You create Sways in a layout or “storyline” mode, where you embed text, images, videos, tweets, and charts in a card-based motif that’s not altogether intuitive to someone used to laying out images and text in Word. It’s sort of a WYSIWYG approach, as you can see the changes applying themselves to the “final” document that’s visible to the right on the screen. There’s some noticeable lag, though, and I’m not a fan of the sliding transitions between the preview and storyline modes.
Fortunately, you don’t have to think that much, as Sway itself selects what it thinks might be a good font or color scheme, even coordinating them to certain images. You can even select “focus points” for a given piece of art, though I’m not sure what that does, exactly. And if you don’t like it, you click Remix, and Sway will select a new font and design on the fly. As someone who doesn’t have a great eye for design, the additional suggestions were welcome.
Sway starts out simply enough: You pick a title and a backdrop image. Embedding an image is as easy as typing a search term in a box, then letting Bing or PicSay find a Creative Commons image for you. (There’s no attribution, however—not a great lesson for up-and-coming students.) But if you want a subhead, or even a text box to put your name on the report, there’s no obvious way of doing so. Then again, if you’re sharing the Sway, and not printing it out, it should be fairly obvious who authored it.
Sway is designed for the modern Web, and sometimes it becomes a bit pretentious in that regard. I’m totally on board with Sway’s autosave feature—in fact, you don’t save Sway with a file name; it simply shows up as a presentation in My Sways. But when ‘emphasize’ stands in for ‘boldface,’ and ‘accent’ for ‘italics,’ it’s a bit over the top. Loading the index and individual Sways also takes several seconds, and that’s annoying.
Sway seems geared at the education market, but it lacks a word-count feature—one metric most teachers use. I’d also add a legacy ‘print mode’ to allow students to hand in a physical copy of a Sway. Otherwise, Sway is a creative use of Microsoft’s development efforts.
Access and Publisher: Increasingly minor apps
Sway may be one of Microsoft’s first blended apps, but Publisher really feels like a subset of Word, not an app worth reserving for Office 365. Publisher’s territory is being encroached on, anyway. If you want to produce a flyer, or a brochure, or business cards, Publisher’s your app. There’s even a template for a baby photo album. But you can see that all of these products could be made in Word, or via a Web app or online service.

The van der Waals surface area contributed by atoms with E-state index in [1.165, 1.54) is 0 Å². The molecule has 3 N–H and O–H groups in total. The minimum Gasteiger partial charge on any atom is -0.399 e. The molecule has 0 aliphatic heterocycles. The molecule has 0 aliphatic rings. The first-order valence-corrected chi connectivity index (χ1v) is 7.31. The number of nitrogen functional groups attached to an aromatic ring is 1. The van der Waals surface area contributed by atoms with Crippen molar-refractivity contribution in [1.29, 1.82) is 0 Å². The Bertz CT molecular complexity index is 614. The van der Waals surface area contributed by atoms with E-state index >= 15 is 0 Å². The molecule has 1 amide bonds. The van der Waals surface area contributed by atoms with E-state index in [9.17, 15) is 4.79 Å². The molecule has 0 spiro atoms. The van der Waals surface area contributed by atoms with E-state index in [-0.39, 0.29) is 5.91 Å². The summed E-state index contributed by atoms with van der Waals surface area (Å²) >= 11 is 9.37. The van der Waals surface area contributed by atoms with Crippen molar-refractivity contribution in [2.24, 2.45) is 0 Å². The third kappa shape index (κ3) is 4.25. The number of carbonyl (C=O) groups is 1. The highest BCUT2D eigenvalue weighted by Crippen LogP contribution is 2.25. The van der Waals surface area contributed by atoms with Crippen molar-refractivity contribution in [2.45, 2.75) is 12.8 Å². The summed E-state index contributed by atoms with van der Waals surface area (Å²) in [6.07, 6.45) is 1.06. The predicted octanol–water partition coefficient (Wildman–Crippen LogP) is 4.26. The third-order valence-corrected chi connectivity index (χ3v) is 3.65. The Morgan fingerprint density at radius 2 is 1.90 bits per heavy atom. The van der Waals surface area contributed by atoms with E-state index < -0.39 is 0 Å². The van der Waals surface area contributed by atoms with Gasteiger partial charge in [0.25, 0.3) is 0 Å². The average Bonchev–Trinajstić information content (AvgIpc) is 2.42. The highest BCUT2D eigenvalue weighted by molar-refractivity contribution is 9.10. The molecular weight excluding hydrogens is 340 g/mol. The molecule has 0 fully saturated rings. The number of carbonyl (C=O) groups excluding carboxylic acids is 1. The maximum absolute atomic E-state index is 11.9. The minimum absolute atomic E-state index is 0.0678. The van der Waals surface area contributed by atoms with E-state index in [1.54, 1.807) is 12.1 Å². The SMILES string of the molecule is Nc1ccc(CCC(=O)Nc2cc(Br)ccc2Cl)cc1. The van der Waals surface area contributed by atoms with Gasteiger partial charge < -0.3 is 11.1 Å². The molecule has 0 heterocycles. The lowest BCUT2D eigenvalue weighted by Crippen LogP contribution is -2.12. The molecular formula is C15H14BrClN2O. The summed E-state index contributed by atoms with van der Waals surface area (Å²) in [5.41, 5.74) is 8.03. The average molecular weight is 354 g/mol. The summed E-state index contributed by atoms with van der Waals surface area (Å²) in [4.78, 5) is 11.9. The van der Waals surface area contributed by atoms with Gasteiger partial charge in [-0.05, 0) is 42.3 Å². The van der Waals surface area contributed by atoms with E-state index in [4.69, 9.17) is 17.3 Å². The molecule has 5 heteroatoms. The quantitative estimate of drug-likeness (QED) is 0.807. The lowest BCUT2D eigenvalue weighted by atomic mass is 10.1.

The Access database app is to Excel as Publisher is to Word—a corollary app that I’m sure some people feel strongly about, yet nobody seems to use. Case in point: this unanswered Microsoft support thread, asking about what’s new in Access 2016 —with all of seven people chiming in. Access has the look and feel of the other Office 2016 apps, but that’s about all.
Microsoft also tells me that Project and Visio are in the full releases of Office 365, but we didn't have access to them to test. That's not the case for Office Mix, which is still in private preview.
I’m sure there are a number of people who can speak knowingly about how databases are more useful than a spreadsheet, but Microsoft seems to have put all of its effort into improving Excel. I was also a little concerned about this error message, which I discovered on checking a Microsoft-authored template for version information:
I mean, isn’t the whole point of Office 2016 to use live, active content?
A simpler alternative: Office Mobile, web apps
Office 2016 has another alternative: the Office Mobile apps. Free, ubiquitous, and simple to use, it’s often worth loading up the Excel, OneNote, PowerPoint and Word Mobile apps first, then dropping into Office 2016 only if necessary. After all, if your document is saved to OneDrive, you can easily pull it up in either Word Mobile as well as Word 2016. (Note: Editing documents on Word Mobile and the other apps is only free for Windows devices under 10 inches or less, unless you have an active Office 365 subscription. Editing is free for iOS and Android users. Otherwise, Windows users without an active Office 365 subscription can view documents. An alternative is to use Windows 10 Mobile's Continuum feature, which allows you to edit documents on a desktop monitor, powered by supported Windows 10 Mobile phones.)